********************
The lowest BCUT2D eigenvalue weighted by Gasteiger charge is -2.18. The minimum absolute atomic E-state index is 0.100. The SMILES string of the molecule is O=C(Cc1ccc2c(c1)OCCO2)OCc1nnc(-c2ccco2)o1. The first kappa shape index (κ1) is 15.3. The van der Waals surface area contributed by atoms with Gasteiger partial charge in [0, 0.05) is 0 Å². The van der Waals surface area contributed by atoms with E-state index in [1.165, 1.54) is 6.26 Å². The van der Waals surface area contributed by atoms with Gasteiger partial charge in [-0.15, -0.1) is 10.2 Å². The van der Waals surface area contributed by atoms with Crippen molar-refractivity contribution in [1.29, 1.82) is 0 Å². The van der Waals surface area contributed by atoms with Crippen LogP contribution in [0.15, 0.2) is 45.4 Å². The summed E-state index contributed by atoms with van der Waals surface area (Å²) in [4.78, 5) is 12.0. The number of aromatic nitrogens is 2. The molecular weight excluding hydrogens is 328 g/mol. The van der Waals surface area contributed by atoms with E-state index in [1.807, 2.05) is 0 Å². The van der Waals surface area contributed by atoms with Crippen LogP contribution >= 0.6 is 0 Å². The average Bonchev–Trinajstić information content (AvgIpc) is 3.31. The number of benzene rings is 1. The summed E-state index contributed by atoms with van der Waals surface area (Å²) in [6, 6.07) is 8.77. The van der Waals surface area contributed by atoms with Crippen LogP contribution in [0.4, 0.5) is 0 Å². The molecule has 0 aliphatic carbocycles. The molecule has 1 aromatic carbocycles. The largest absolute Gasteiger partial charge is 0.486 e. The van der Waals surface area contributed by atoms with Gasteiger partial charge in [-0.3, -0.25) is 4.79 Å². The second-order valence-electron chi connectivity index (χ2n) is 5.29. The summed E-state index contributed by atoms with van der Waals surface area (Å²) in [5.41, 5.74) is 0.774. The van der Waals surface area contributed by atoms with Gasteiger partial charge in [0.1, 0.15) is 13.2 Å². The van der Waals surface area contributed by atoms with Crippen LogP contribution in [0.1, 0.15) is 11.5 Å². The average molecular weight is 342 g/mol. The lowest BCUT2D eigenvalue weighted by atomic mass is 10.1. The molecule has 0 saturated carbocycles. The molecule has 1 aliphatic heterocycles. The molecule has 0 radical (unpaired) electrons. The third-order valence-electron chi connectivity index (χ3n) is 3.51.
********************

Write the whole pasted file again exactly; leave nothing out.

The lowest BCUT2D eigenvalue weighted by Gasteiger charge is -2.18. The minimum absolute atomic E-state index is 0.100. The SMILES string of the molecule is O=C(Cc1ccc2c(c1)OCCO2)OCc1nnc(-c2ccco2)o1. The first kappa shape index (κ1) is 15.3. The van der Waals surface area contributed by atoms with Gasteiger partial charge in [0, 0.05) is 0 Å². The van der Waals surface area contributed by atoms with E-state index in [1.165, 1.54) is 6.26 Å². The van der Waals surface area contributed by atoms with Gasteiger partial charge in [-0.15, -0.1) is 10.2 Å². The van der Waals surface area contributed by atoms with Crippen molar-refractivity contribution in [1.29, 1.82) is 0 Å². The van der Waals surface area contributed by atoms with Crippen LogP contribution in [0.15, 0.2) is 45.4 Å². The summed E-state index contributed by atoms with van der Waals surface area (Å²) in [4.78, 5) is 12.0. The number of aromatic nitrogens is 2. The molecular weight excluding hydrogens is 328 g/mol. The van der Waals surface area contributed by atoms with E-state index in [1.807, 2.05) is 0 Å². The van der Waals surface area contributed by atoms with Crippen LogP contribution >= 0.6 is 0 Å². The average Bonchev–Trinajstić information content (AvgIpc) is 3.31. The number of benzene rings is 1. The summed E-state index contributed by atoms with van der Waals surface area (Å²) in [6, 6.07) is 8.77. The van der Waals surface area contributed by atoms with Crippen LogP contribution in [0.4, 0.5) is 0 Å². The molecule has 0 aliphatic carbocycles. The molecule has 1 aromatic carbocycles. The largest absolute Gasteiger partial charge is 0.486 e. The van der Waals surface area contributed by atoms with Gasteiger partial charge in [-0.3, -0.25) is 4.79 Å². The second-order valence-electron chi connectivity index (χ2n) is 5.29. The summed E-state index contributed by atoms with van der Waals surface area (Å²) in [5.41, 5.74) is 0.774. The van der Waals surface area contributed by atoms with Gasteiger partial charge in [0.1, 0.15) is 13.2 Å². The van der Waals surface area contributed by atoms with Crippen LogP contribution in [0.1, 0.15) is 11.5 Å². The average molecular weight is 342 g/mol. The lowest BCUT2D eigenvalue weighted by atomic mass is 10.1. The molecule has 0 saturated carbocycles. The molecule has 1 aliphatic heterocycles. The molecule has 0 radical (unpaired) electrons. The third-order valence-electron chi connectivity index (χ3n) is 3.51.